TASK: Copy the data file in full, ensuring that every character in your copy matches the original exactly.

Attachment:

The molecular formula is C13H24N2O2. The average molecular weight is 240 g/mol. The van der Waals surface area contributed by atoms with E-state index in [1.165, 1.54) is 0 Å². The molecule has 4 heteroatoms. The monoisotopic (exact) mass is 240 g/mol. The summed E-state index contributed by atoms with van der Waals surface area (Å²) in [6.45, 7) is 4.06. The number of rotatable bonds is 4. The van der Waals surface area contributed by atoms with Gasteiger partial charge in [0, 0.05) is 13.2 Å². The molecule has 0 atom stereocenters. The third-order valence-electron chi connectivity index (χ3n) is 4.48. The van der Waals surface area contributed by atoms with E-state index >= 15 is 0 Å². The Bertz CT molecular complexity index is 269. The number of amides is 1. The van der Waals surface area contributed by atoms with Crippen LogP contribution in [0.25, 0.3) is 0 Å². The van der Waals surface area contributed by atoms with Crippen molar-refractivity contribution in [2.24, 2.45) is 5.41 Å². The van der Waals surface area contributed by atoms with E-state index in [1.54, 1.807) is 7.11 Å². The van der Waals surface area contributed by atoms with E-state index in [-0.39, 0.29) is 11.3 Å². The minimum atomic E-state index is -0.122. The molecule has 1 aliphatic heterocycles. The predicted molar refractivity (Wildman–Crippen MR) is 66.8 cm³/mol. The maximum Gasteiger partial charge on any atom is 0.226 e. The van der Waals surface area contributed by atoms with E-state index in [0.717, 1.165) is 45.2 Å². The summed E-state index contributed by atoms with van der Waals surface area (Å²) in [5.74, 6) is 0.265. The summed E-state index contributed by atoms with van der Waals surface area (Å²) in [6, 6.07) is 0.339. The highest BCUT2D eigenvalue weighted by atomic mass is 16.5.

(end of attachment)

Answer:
The molecular formula is C13H24N2O2. The average molecular weight is 240 g/mol. The van der Waals surface area contributed by atoms with E-state index in [1.165, 1.54) is 0 Å². The molecule has 4 heteroatoms. The monoisotopic (exact) mass is 240 g/mol. The summed E-state index contributed by atoms with van der Waals surface area (Å²) in [6.45, 7) is 4.06. The number of rotatable bonds is 4. The van der Waals surface area contributed by atoms with Gasteiger partial charge in [0, 0.05) is 13.2 Å². The molecule has 0 atom stereocenters. The third-order valence-electron chi connectivity index (χ3n) is 4.48. The van der Waals surface area contributed by atoms with E-state index >= 15 is 0 Å². The Bertz CT molecular complexity index is 269. The number of amides is 1. The van der Waals surface area contributed by atoms with Crippen LogP contribution in [0.25, 0.3) is 0 Å². The van der Waals surface area contributed by atoms with Crippen molar-refractivity contribution in [2.24, 2.45) is 5.41 Å². The van der Waals surface area contributed by atoms with E-state index in [1.54, 1.807) is 7.11 Å². The van der Waals surface area contributed by atoms with E-state index in [-0.39, 0.29) is 11.3 Å². The minimum atomic E-state index is -0.122. The molecule has 1 aliphatic heterocycles. The predicted molar refractivity (Wildman–Crippen MR) is 66.8 cm³/mol. The maximum Gasteiger partial charge on any atom is 0.226 e. The van der Waals surface area contributed by atoms with E-state index in [0.717, 1.165) is 45.2 Å². The summed E-state index contributed by atoms with van der Waals surface area (Å²) in [5.74, 6) is 0.265. The summed E-state index contributed by atoms with van der Waals surface area (Å²) in [6, 6.07) is 0.339. The highest BCUT2D eigenvalue weighted by atomic mass is 16.5.